Ohio State Data Leak Now About 16 Times Worse Than Initially Disclosed

from the fun-with-numbers dept

Back in June, the state of Ohio said it had lost the personal information of some 64,000 state employees, after a storage device was stolen from an intern's car -- which, apparently according to its security protocols, was a suitable off-site storage location. The state dutifully followed the usual plan of releasing another announcement raising the number of people whose information was lost, putting it at 500,000. Turns out that was a little conservative; the state now says the figure is closer to one million, nearly 16 times the original claim. The governor and his staffers claim that nobody appears to have used the stolen information yet, and that it would take somebody with "special knowledge and understanding" to access it. Of course, coming from a place where storing stuff in an intern's car is regarded as secure and safe, that claim doesn't carry a lot of weight -- nor does it make up for the egregious breach that occured.

Reader Comments (rss)

(Flattened / Threaded)

  1. identicon
    Slartibartfast, Jul 11th, 2007 @ 8:32pm

    "special knowledge and understanding"

    I wonder what that would be?

    Turn on computer and insert CD ......

    Wouldn't be too many people with that sort of special knowledge and understanding.

    reply to this | link to this | view in thread ]

  2. identicon
    nonuser, Jul 11th, 2007 @ 9:20pm

    to get free access to the site's award-winning news coverage.

    Has any news organization ever *not* won any awards for their coverage? This reminds me of city restaurants that post awards they've won on their storefronts, some from journals that perhaps few people have ever heard of.

    reply to this | link to this | view in thread ]

  3. icon
    bodiby (profile), Jul 11th, 2007 @ 9:32pm

    I am one of them..

    I was just thinking how I can not believe this stuff is still happening. Then I realized that I have the backup tapes for my company in my unlocked car. There are over 10,000 credit card numbers on one of those tapes.

    reply to this | link to this | view in thread ]

  4. identicon
    Carlo, Jul 11th, 2007 @ 9:45pm


    Sorry, I didn't realize that link asked for registration. I've changed it to one that shouldn't.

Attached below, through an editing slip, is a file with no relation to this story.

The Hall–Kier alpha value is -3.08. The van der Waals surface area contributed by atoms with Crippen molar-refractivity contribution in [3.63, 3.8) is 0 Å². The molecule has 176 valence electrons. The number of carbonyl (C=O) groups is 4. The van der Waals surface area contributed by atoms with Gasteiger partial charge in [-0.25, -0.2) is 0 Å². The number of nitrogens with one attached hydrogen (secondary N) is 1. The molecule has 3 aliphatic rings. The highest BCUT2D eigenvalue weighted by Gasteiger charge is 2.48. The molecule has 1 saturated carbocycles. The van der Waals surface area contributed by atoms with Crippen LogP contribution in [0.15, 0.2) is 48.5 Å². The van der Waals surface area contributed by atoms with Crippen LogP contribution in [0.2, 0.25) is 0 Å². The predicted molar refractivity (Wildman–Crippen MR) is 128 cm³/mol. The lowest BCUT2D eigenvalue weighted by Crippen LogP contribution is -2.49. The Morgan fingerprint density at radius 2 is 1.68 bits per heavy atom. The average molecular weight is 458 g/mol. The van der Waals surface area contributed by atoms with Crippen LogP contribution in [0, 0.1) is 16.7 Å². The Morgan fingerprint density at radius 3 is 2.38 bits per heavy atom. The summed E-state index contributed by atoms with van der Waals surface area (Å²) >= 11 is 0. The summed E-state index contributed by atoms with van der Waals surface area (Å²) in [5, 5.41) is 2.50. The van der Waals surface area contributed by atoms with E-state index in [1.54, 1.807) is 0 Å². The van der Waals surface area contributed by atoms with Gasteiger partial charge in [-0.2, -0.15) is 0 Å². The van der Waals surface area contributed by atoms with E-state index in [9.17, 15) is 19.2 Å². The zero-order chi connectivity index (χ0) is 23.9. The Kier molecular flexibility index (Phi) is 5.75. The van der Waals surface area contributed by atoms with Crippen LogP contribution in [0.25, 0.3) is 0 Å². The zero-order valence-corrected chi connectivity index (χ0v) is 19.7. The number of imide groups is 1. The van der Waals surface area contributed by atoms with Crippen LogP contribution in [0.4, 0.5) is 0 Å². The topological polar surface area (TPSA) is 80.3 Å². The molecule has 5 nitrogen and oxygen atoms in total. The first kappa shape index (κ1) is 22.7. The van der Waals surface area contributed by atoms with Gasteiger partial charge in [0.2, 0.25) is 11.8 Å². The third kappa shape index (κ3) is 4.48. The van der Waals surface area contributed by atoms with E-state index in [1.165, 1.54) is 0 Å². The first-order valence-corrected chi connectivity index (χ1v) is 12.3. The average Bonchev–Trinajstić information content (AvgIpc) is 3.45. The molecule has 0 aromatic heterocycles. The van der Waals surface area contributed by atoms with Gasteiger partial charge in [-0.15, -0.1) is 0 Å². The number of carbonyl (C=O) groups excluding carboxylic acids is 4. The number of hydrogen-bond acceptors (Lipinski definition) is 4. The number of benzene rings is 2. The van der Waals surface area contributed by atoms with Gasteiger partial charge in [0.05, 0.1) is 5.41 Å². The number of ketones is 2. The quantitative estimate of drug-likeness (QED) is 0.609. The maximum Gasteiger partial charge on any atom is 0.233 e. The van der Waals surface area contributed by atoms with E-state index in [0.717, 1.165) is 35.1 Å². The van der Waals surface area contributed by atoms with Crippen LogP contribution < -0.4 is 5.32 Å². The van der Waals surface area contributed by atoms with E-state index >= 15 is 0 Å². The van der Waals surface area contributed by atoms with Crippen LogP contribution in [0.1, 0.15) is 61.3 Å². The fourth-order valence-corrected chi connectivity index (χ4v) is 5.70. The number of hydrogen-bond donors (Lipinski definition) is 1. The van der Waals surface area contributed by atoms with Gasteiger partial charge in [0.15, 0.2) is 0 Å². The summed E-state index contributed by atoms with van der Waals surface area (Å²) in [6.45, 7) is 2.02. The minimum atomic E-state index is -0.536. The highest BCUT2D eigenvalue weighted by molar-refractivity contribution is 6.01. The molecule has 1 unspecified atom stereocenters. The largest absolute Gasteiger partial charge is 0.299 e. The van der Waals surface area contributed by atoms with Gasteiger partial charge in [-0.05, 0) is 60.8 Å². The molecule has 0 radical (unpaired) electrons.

reply to this | link to this | view in thread ]

  5. identicon
    Nate Kohari, Jul 12th, 2007 @ 4:08am


    What isn't commonly being reported when this is brought up is the fact that the hard drive was *encrypted*. It would take a serious effort to decrypt the contents -- as in, a supercomputer and a few years, if they used a decent algorithm. Any breach like this is bad, but it's important to get the facts straight. I live in Ohio, and the media was trumping this up so much that there were people that thought that *every person in the state* was in danger of having their identity stolen! Ridiculous.

    reply to this | link to this | view in thread ]

  6. identicon
    JB, Jul 12th, 2007 @ 6:24am

    Organized Crime

    I am absolutely mortified at the government of today. How can these mobsters get away with the embezzlement and crime that the various Ohio agencies and even our countries government commit every day????? The person who allowed this intern to take PI data out of the building should be removed (I'm being nice here). Additionally the agency should be made to pay a severe price for this crime just as any other person would have to. Also, to Nate, how can you tell us the data was encrypted?? Are you from this agency? I have consulted with a state agency and they can not even move beyond spreadsheets for data storage.

    reply to this | link to this | view in thread ]

  7. identicon
    TheDock22, Jul 12th, 2007 @ 6:42am


    Wouldn't be too many people with that sort of special knowledge and understanding.

    Well it is Ohio you know. If they elect people into their government that allows interns to keep confidential information of any kind outside of work, you have to wonder about the citizens. ;)